After the Gold Rush
In the summer of 1899 the Klondike rush ended when a discovery of gold was made on the beaches of Nome, Alaska. Because very few of the people who had come to the Yukon after 1897 had found enough gold to make their trip worthwhile, there was a large floating population in Dawson and elsewhere in the Territory anxious to participate in another rush. When the strike at Nome was announced, many of these people left for Alaska. Others left for the south. But this did not mean that Dawson turned into a ghost town, simply that there was no gold for newcomers. Those who had good properties continued to work them. The year of greatest gold production in the Yukon, in fact, was 1900, when over $22 million worth was taken out of the creeks (in 1897 the figure was $2.5 million; in 1898 $10 million). After 1900, production began to decrease, but very slowly, so that up to the end of 1911 $140 million in gold had been taken out of the ground. The population of the Yukon declined from about thirty thousand at the height of the rush in late 1898 to just over four thousand in 1921, of whom nearly half were First Nations. Gold was still being taken out of the creeks more than sixty years after the rush, and with the sharp increase in world gold prices in the 1970s, there was another flurry of activity.
The most dramatic change in gold mining at the end of the rush was not the loss of population but the change in mining methods. There was an almost incredible concentration of gold on some of the claims, where, it was said, hundreds of dollars worth — literally, two pounds of gold or more — could be taken from the ground in one shovelful. This could not last. Soon the concentration of gold in the ground began to decline, so that it became uneconomical to work the claims in the old, wasteful, labour-intensive way. For a time, more efficient methods helped to reduce the cost of labour. Thawing frozen ground by means of fires was supplanted by steam-points, which were driven into the permafrost. Then hydraulic mining was introduced; water was pumped under high pressure through hoses which were directed at the banks and hillsides, washing away large amounts of dirt and gravel in a short time.
The final phase of the transformation of mining was the introduction of the dredges. These giant machines were so efficient that they could make a profit processing as little as a few cents worth of gold in a cubic metre. They were enormous floating machines; launched on the creeks, which were dammed up to float them, they chewed their way up the creeks, reworking the claims (which had wasted a considerable proportion of their gold in the comparatively inefficient sluicing process), leaving the serpentine trails of tailings — like the castings of some monster worm — that are a striking feature of the landscape in the vicinity of Dawson City.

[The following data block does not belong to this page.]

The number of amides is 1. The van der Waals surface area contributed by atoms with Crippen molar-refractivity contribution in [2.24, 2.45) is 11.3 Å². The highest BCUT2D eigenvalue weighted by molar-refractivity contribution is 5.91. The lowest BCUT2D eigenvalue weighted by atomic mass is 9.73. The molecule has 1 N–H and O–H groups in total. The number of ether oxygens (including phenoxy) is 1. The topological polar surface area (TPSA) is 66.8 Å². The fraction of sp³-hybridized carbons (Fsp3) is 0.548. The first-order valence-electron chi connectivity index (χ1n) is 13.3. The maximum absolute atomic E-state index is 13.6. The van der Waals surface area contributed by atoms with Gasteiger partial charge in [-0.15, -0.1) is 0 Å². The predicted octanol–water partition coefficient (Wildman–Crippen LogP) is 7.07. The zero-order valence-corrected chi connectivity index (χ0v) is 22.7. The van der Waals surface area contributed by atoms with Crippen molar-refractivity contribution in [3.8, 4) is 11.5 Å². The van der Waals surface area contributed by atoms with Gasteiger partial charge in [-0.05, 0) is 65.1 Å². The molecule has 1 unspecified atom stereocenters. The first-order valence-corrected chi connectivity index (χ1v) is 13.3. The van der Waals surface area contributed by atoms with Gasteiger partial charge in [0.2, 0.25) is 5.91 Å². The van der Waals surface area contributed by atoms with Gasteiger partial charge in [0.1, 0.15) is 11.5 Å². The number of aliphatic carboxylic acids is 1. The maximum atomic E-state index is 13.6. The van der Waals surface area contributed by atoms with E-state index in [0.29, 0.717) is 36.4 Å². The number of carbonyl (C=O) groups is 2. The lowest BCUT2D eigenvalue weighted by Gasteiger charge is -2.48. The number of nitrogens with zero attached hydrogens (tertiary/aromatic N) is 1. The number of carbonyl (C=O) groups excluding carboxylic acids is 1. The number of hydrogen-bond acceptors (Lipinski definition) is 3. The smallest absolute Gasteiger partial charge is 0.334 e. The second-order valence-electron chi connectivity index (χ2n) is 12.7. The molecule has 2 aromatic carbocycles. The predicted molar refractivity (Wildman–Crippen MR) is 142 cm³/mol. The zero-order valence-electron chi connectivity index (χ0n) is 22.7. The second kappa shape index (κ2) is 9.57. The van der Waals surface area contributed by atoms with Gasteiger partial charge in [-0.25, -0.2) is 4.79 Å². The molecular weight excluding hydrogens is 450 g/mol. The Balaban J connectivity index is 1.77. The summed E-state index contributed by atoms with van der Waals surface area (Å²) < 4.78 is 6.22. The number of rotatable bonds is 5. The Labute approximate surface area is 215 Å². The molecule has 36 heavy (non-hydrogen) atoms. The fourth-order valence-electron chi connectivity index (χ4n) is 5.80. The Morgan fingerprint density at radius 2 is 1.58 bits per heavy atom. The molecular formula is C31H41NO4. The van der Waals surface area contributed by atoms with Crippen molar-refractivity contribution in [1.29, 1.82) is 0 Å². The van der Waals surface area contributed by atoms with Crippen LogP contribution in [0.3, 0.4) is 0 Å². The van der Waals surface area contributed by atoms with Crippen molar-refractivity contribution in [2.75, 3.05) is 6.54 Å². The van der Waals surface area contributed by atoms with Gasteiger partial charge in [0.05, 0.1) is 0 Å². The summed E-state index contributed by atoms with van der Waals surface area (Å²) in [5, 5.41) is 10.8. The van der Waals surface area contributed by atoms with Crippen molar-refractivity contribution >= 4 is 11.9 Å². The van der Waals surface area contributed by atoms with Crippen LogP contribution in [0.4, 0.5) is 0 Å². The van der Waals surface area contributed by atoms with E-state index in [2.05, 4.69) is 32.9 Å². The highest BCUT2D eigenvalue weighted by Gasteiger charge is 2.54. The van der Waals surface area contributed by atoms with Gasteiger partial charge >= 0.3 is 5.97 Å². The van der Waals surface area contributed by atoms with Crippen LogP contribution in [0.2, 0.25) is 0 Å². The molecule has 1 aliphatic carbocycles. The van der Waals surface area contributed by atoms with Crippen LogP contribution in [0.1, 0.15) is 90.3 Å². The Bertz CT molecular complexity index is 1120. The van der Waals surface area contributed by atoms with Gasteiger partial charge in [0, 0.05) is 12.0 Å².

In order to make the dredging process feasible, the original claims had to be consolidated. Shortly after the gold rush, large mining corporations became interested in acquiring gold properties. Clifford Sifton was originally opposed to the idea of consolidation, writing that there was "no possibility of any mining companies getting a group of claims. A policy of that kind would simply blanket the whole country and stop development." As early as January 1898, however, he changed his mind and presented new regulations that permitted corporate control of large stretches of gold-bearing ground. Twenty-year dredging leases extending up to five miles each along the creeks were now authorized. Some claims were bought from their owners, who were no longer making a profit, or wished to sell out, and many were acquired from the territorial government after having been abandoned. Large corporations, or "concessions" as they were called — the Treadgold, the Guggenheim — came to dominate the economy of the Yukon, and day labour began to replace grubstaking on the creeks. Of course, prospecting continued, as it does to this day, in hundreds of creeks all over the Territory, but near Dawson, where most of the gold was located, corporate capitalism had replaced the individualism of the mining frontier. It was when this happened that the rush could truly be said to be over.